For a while, my father worked for the BBC World Service again, reading the news in front of one of those big old microphones hanging on springs in a metal circle. I would occasionally be taken to the studio deep in Bush House's bowels to watch him at work through the glass wall of the control room. He had a big upright typewriter at home to write his bulletins, which he would pound away on with two fingers, using carbons, and smoke Player's Navy Cut, like something out of The Front Page. That was when he developed the attention-demanding sneeze that I realise, to my dismay, that I have inherited.
Beginning to understand the experience of my parents' lives made me realise for the first time how their experiences have coloured my own professional preoccupation with understanding how buildings and daily objects shape our sense of who we are. For the first time, I began to see that it was a fascination that had a personal aspect. It made me see beyond the narrow world of design just a little of what it must feel like now to be an asylum seeker, or a member of a more visible migrant community caught between identities.
How identity is manufactured has always fascinated me from the first time that I began to wonder why money in Yugoslavia was in the form of banknotes embellished with portraits of heroic power-station workers and apple-cheeked peasants, and in Britain money is signified by men with whiskers and big wigs.
These are the clues that you need to be able to decode in order to get a grip on exactly who you are. At the time that Yugoslavia was degenerating into blood-soaked chaos, I curated an exhibition in Copenhagen about the way that design is used to construct a national identity. It was the subject that I was billed to discuss at Belgrade's Design Week, Serbia's first ever design festival. Tito and his successors, like politicians everywhere, from Saddam Hussein to Francois Mitterrand, use design and architecture as tools to convey a message about themselves and the states which they lead. Architecture played its part in the lead-up to the conflict in Yugoslavia, too. The Croats and the Serbs engaged in a bout of competitive church building in order to lay claim to disputed areas. It was immediately visible which side was which. The Roman Catholic Croats built demonstratively modern churches, in concrete and glass. The Orthodox Serbs built equally demonstrative Byzantine domed "traditional" structures in stone and tile. The message was not just about which community an area belonged to. The Croat churches seemed to be suggesting that they belonged to a state looking west rather than east. That openness to the new might also be understood as part of a programme to use culture in a deliberate effort to create a distinctive identity. Such a use of architectural style can be described as a kind of cultural nationalism, a tactic with which the Croats and the Serbs were both familiar. All the Marxist states were inculcated with the political uses of culture.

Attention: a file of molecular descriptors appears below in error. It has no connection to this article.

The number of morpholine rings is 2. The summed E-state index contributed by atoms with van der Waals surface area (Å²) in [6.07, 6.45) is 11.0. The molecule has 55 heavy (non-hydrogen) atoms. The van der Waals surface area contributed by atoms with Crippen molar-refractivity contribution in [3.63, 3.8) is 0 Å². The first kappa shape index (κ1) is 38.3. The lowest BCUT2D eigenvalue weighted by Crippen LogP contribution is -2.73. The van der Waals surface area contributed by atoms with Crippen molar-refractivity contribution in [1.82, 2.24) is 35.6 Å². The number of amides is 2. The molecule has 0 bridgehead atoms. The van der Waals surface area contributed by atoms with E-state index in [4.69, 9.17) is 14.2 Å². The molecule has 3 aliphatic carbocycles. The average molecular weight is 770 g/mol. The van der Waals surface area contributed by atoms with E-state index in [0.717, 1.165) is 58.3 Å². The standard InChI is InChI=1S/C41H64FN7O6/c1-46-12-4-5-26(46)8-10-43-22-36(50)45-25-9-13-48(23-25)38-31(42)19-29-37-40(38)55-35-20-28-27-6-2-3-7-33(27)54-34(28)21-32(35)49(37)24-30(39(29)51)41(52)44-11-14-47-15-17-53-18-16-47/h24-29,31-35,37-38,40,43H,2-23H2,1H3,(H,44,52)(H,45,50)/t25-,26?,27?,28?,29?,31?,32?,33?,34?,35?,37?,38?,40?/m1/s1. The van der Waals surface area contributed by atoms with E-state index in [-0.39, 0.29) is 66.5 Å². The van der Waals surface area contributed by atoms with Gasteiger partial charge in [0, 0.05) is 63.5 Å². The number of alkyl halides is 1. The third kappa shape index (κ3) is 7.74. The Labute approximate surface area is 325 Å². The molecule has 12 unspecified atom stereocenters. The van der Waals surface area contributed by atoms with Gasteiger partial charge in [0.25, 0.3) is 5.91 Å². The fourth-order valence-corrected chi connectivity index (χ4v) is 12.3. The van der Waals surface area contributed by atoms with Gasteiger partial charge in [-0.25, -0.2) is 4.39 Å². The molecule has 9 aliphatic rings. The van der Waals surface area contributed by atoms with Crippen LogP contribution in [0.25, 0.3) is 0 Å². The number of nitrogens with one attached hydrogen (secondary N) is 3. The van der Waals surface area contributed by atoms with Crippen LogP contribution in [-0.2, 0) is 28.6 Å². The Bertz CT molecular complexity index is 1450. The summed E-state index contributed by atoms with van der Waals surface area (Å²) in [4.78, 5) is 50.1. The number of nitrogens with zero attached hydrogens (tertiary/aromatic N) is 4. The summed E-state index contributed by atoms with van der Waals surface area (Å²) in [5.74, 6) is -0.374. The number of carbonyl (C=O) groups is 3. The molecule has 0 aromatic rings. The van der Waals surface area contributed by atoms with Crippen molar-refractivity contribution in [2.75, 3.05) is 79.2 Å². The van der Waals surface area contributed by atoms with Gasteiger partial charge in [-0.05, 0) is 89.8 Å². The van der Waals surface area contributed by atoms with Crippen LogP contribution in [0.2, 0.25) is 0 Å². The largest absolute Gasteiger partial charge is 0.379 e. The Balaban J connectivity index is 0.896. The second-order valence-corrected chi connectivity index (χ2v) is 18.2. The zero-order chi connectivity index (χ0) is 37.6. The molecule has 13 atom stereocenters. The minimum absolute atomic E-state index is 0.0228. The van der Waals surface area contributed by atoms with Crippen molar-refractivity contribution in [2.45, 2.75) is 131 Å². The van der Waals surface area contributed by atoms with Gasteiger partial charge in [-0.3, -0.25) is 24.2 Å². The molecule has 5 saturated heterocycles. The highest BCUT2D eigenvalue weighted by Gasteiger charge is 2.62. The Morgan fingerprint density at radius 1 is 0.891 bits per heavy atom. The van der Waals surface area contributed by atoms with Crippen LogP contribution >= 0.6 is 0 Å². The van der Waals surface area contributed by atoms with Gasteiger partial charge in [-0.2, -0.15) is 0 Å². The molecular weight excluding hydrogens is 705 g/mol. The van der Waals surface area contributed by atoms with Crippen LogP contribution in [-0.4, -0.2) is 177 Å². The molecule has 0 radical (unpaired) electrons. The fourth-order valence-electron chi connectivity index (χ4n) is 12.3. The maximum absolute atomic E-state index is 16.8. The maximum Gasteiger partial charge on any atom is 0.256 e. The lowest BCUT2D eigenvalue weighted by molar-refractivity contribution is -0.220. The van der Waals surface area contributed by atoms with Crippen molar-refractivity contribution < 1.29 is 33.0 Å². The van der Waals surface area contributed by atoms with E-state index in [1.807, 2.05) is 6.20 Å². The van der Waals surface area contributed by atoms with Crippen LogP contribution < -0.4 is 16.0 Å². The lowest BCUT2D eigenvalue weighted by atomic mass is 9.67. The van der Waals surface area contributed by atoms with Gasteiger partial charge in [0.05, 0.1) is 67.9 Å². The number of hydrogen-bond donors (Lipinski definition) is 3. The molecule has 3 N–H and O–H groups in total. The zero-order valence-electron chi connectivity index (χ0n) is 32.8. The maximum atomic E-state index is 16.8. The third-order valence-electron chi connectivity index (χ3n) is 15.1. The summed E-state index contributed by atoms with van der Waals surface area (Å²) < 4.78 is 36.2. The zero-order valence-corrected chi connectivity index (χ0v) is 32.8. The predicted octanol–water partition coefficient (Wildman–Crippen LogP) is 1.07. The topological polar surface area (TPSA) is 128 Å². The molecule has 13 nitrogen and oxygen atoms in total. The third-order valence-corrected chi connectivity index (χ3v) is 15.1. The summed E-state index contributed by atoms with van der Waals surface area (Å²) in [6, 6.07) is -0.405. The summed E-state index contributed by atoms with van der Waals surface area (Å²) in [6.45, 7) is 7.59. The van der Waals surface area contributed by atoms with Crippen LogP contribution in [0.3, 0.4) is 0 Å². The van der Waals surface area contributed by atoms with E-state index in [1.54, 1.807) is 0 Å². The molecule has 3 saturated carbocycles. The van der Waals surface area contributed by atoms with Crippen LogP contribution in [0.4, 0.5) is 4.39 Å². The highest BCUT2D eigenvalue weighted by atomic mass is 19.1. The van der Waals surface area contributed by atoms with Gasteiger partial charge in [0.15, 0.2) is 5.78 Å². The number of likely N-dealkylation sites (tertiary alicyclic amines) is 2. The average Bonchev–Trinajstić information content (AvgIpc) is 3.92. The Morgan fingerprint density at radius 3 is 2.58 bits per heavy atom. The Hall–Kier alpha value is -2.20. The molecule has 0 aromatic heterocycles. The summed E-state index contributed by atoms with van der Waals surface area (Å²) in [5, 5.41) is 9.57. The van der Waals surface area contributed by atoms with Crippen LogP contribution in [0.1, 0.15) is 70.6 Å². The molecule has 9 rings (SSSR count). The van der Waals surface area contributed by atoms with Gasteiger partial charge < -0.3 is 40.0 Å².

Once the Balkan wars had started, the obverse side of this policy was the deliberate targeting for destruction of the architectural landmarks of the peoples that the Serb extremists were trying to destroy. And later, the other warring parties in the former Yugoslavia joined in, too; the Croats and Bosnian Muslims and Kosovo are engaged in a round of mutual destruction. Minarets in Bosnia were blown up. Mortar's medieval bridge was destroyed by Croats; the national library in Sarajevo, with its collection of precious books going back centuries, was obliterated by Bosnian Serbs.
I used to see identity as an aesthetic issue, a chance to analyse the world as an uncommitted observer. But the question of identity far sharper than that of being an Englishman in Scotland was a matter of survival, and demonstrated that identity is also a matter of taking sides.
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Deyan Sudjic is director of the Design Museum, London. He is the author of 100-Mile City and The Edifice Complex and the coauthor of The Architecture Pack.